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MIT Technology Review

Muscular dystrophy could be the next disease to get whacked by gene therapy

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Four boys have received a gene-replacement treatment for muscular dystrophy, and it’s stoking hopes that scientists will cure this disease for good.

What: The biotech company Sarepta, in Cambridge, Massachusetts, said boys who received the gene therapy showed high levels of dystrophin, the protein that’s missing in the terrible disease.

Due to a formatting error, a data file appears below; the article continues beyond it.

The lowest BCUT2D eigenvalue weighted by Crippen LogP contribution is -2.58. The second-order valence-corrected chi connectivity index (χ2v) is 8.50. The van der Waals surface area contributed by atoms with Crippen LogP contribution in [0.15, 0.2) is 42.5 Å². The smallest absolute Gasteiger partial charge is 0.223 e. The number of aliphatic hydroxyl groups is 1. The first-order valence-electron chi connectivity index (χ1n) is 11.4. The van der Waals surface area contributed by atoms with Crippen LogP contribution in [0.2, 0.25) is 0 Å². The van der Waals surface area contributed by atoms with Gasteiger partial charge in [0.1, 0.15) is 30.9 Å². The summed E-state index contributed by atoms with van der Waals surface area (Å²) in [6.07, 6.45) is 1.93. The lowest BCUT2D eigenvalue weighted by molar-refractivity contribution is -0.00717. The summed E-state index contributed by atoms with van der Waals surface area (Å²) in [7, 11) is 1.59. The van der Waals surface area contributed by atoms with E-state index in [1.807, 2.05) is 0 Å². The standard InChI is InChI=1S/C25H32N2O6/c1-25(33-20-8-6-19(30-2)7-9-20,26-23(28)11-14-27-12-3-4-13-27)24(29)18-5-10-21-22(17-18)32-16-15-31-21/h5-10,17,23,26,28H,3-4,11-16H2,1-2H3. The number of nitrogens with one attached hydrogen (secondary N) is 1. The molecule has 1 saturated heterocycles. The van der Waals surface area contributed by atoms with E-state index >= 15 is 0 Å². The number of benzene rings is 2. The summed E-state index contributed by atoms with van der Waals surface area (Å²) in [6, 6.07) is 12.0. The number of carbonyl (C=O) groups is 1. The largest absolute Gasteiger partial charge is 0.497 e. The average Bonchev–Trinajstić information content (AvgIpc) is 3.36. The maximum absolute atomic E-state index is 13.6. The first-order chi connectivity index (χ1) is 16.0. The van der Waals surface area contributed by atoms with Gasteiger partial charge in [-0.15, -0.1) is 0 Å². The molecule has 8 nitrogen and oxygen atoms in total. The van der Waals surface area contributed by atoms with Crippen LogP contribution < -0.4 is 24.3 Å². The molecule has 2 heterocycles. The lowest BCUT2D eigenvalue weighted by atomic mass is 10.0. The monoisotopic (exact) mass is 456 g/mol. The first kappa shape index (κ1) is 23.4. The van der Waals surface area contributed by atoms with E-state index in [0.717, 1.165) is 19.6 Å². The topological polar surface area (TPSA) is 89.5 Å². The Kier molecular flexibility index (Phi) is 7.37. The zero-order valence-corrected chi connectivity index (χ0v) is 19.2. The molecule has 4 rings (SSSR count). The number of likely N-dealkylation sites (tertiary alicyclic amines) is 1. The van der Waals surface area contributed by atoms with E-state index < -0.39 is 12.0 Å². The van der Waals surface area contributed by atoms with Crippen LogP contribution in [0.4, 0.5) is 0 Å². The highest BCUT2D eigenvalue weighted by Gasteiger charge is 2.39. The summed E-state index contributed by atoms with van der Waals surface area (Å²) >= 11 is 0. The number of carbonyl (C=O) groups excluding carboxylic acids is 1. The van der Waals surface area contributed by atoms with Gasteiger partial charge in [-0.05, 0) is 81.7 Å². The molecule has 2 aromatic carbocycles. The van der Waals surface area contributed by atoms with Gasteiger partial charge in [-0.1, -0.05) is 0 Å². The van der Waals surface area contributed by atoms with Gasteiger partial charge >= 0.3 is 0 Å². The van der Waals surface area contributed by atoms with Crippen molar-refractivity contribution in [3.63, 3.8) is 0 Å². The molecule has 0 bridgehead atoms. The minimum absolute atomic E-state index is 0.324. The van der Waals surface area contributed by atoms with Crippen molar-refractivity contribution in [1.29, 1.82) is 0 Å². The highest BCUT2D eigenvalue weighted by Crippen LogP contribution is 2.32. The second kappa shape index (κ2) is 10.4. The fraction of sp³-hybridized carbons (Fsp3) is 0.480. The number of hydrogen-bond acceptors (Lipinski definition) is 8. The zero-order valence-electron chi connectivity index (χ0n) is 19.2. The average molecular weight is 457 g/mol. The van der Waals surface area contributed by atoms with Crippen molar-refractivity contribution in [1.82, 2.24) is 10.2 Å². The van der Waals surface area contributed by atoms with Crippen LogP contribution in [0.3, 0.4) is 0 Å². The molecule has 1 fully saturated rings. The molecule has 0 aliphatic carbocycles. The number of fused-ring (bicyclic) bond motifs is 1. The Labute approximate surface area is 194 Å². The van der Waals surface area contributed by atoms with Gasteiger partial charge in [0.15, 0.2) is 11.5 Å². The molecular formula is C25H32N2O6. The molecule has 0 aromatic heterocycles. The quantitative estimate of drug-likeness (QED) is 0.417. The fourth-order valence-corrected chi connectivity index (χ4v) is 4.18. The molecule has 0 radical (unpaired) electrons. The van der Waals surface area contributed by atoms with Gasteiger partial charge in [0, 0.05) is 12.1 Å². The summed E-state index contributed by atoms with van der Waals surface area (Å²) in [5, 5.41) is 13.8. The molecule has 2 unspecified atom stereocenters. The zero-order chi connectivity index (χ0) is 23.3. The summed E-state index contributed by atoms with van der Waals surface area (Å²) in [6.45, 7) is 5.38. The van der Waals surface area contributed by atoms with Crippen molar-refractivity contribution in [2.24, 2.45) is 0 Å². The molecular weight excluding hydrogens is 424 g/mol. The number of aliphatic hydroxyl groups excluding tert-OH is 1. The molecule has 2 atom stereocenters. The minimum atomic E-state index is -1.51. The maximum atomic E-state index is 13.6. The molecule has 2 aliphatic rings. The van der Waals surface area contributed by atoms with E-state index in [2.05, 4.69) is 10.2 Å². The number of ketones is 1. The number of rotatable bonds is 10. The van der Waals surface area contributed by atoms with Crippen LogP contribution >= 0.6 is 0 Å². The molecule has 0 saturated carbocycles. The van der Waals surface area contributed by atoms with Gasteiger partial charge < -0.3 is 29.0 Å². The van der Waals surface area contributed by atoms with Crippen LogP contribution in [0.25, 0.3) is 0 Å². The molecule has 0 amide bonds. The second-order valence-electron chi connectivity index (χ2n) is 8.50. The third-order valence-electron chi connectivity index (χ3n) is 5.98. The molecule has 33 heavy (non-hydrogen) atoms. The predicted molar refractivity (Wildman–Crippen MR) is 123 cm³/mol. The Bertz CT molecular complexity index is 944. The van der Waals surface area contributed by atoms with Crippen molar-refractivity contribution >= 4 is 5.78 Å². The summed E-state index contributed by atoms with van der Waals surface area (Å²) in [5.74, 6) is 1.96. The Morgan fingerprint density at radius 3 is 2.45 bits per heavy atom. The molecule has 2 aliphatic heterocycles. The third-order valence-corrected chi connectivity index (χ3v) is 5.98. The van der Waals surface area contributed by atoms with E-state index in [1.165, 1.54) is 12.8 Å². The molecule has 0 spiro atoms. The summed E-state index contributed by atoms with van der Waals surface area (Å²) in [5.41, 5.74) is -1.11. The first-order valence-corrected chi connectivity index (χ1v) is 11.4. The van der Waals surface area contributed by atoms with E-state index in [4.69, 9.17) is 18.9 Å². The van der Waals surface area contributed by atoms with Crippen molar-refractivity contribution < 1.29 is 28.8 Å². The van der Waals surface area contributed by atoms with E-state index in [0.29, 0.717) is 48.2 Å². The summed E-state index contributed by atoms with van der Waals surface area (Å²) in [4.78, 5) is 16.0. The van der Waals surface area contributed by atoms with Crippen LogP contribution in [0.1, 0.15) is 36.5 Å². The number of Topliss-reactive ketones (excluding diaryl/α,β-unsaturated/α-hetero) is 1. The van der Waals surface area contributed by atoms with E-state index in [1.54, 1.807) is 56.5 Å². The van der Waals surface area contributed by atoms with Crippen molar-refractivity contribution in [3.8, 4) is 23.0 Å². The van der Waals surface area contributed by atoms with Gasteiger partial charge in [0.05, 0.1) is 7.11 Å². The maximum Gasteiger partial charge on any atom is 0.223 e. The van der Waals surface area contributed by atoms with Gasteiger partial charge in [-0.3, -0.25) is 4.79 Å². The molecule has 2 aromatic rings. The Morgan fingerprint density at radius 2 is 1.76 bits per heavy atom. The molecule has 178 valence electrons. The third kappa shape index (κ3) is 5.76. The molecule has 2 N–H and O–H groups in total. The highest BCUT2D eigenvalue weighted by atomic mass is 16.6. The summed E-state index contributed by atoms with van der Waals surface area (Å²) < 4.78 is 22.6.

Big deal? You bet. Muscular dystrophy is common, fatal, and currently incurable. But gene therapy might solve it. Sarepta’s stock shot up today by 50 percent.

How they did it: Dystrophin is one of the biggest genes in the human genome. Its size makes it too big to stuff inside a virus, which is needed to get the new gene into the body. The Sarepta team got over this hurdle by working with foreshortened “micro” versions of the gene instead. Others are eyeing CRISPR gene editing as the way to go.

More to come: Sarepta’s study is being carried out at Nationwide Children’s Hospital in Ohio. Two other similar studies, from Pfizer and Solid Biosciences, are also under way.